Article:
Putting a profitable "fair" into trade

Fair trade is free trade, right? Yes and no. Profits can be made out of fair trade that is not free.

This is not to be confused with the profits to be made out of unfair trade that is not free because of government policy or structural failure. United States’ mollycoddled cotton farmers, Japan’s geriatric rice farmers, Europe’s timorous farmers of all sorts live fat on government subsidies and protection. Huge companies control trade in some commodities on which tariffs are low or zero.

It is those holes in the trade fabric that drove the group of 20 poor countries at Cancun to revolt against the rich countries’ conduct of the Doha World Trade Organisation (WTO).

And the rich countries’ disease is catching. Many poor countries protect their own producers and constrain or tilt the playing field against foreign investment. The losers are their own poor.

Oxfam calculated in a report* in 2002 that if rich nations’ protectionism was reduced enough to lift developing countries’ share of world trade by 5 per cent, 128 million would be lifted out of poverty.

Oxfam’s concern is the poor, huge numbers of them trapped, exploited or maltreated. This has fuelled widespread and growing opposition in both poor and rich countries to globalisation and free trade and spilled over into protest which now dogs trade negotiations and leaders summits.

Oxfam takes a different route from opposition. It has concluded that well and ethically administered economic globalisation would reduce inequalities. Hence its support for Fairtrade, a voluntary system of higher-priced trade in some products made in poor countries. What governments cannot or will not do private individuals can — by making fair trade profitable.

“As well as talking about the rules of trade, there are actions we can take,” says Oxfam New Zealand executive director Barry Coates.

This is not the “fair trade” that is disguised protection — governments and lobby groups in rich countries insisting on labour and environmental standards which rich countries can readily afford but poor countries cannot (until trade makes them rich in turn). This sort of “fair trade” would have New Zealand exports banned by the United States, Europe, Japan and Australia because of our lower wages.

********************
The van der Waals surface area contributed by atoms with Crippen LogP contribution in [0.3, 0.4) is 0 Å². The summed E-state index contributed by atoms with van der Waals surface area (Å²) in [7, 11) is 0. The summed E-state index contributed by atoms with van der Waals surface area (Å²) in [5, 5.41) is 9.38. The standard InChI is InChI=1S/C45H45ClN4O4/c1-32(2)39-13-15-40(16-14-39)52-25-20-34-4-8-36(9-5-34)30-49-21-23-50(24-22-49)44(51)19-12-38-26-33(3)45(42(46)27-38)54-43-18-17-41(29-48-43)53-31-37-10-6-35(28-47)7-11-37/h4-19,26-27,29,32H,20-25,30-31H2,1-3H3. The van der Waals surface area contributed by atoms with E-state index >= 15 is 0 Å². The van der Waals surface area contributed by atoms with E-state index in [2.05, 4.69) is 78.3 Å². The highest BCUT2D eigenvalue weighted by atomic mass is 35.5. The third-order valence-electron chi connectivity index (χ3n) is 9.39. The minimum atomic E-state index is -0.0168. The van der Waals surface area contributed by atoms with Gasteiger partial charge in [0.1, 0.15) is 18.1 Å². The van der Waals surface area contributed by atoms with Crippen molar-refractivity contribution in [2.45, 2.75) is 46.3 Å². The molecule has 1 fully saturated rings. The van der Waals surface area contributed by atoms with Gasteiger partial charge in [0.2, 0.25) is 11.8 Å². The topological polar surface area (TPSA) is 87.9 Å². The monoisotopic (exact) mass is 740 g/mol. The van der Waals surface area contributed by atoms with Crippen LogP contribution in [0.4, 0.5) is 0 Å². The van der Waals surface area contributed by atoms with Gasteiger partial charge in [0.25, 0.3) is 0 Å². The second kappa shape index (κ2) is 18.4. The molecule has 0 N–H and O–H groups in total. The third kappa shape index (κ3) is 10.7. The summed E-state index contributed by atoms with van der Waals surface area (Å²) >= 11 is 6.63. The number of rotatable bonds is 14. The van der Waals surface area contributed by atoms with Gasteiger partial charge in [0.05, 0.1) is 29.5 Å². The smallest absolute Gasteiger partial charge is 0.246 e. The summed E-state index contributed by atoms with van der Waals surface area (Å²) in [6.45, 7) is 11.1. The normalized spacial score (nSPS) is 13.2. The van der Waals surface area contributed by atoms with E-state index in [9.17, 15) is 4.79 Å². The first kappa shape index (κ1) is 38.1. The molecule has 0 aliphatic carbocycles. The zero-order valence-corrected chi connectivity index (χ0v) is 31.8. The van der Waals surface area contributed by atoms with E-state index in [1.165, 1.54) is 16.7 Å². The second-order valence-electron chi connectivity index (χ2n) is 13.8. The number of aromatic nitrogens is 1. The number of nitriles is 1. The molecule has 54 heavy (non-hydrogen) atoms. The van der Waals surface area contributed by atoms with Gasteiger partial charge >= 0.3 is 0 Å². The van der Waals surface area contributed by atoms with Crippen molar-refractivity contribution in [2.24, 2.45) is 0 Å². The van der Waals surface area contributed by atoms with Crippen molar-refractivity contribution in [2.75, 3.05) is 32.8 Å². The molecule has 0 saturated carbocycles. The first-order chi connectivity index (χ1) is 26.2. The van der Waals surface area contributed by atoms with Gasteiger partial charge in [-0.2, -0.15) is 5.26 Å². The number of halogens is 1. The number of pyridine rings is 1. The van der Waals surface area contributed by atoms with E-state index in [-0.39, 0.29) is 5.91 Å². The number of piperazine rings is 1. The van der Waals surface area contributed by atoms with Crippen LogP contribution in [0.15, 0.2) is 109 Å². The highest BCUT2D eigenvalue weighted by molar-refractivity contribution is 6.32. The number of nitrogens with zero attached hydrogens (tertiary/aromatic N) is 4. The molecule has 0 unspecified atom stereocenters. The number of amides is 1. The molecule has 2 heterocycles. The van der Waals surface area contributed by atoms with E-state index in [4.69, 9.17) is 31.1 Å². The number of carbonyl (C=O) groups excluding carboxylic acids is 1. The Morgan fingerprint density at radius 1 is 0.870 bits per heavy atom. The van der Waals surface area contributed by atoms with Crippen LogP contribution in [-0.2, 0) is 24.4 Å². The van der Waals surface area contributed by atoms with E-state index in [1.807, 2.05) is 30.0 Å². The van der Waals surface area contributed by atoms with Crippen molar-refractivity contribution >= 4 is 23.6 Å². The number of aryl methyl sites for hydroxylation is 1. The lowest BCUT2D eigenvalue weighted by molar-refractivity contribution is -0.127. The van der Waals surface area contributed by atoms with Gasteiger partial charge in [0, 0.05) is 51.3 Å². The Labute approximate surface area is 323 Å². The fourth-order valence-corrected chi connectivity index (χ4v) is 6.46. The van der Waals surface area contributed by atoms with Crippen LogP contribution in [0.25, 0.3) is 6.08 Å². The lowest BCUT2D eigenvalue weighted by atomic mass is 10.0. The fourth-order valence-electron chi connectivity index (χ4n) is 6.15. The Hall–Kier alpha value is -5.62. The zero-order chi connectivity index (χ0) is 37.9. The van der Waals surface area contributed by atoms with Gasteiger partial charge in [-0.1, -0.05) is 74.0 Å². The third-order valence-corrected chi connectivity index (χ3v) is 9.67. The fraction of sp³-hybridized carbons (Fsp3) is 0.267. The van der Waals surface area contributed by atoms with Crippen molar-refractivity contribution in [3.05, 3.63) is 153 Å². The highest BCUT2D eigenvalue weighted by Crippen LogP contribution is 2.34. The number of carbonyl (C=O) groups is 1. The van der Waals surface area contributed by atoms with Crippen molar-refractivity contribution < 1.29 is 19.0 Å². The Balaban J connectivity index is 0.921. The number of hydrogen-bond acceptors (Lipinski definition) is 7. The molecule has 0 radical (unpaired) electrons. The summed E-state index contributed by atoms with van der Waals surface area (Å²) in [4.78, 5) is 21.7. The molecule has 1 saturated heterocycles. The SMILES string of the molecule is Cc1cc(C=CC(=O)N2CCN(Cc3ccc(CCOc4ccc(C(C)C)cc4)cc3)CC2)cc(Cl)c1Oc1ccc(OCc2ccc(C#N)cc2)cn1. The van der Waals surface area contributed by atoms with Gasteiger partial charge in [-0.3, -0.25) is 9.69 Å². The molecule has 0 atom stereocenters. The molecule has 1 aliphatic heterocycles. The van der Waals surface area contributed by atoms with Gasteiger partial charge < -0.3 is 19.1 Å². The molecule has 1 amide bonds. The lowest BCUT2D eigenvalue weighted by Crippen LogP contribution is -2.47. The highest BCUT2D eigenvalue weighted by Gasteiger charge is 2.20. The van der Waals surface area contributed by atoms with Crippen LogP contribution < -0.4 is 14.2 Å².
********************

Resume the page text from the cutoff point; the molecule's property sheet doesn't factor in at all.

Fairtrade is a system of certification and a trade channel that pays poor producers in least developed and developing countries more than the going — often very low — international rate and brands their products so consumers in rich countries can identify and buy them.

It has recently launched in Australasia.

Coffee is the staple item and was the main topic at a seminar run by Coates and Australia New Zealand Fair Trade Association chair Sasha Courville in Wellington on Friday. Other agricultural items are prominent in the scheme, including, for example, bananas.

This is because much of the world trade in commodity food is dominated by a few huge companies which have vastly more bargaining power than the producers they buy from and can keep prices very low, sometimes below subsistence level.

It doesn’t help that there is also an oversupply of many of the products — in coffee’s case because the World Bank has encouraged countries to plant coffee as a means of economic development.

The simple solution is to produce less coffee and the price will go back up. The problem is that the very poor cannot afford the loss of income while switching out of coffee.

Fairtrade intervenes in the market instead. Its certified traders buy from accredited producer organisations at a price calculated to provide a subsistence living plus a small premium to the producer organisation make improvements. At the other end middle class people with a conscience look out for the Fair Trade mark and buy the product.

And pay a premium to make them feel better? Not necessarily. Fair Trade coffee sells for the same as other coffee. The difference, Coates insists, is a shorter supply chain which adds less on to the price on the way through.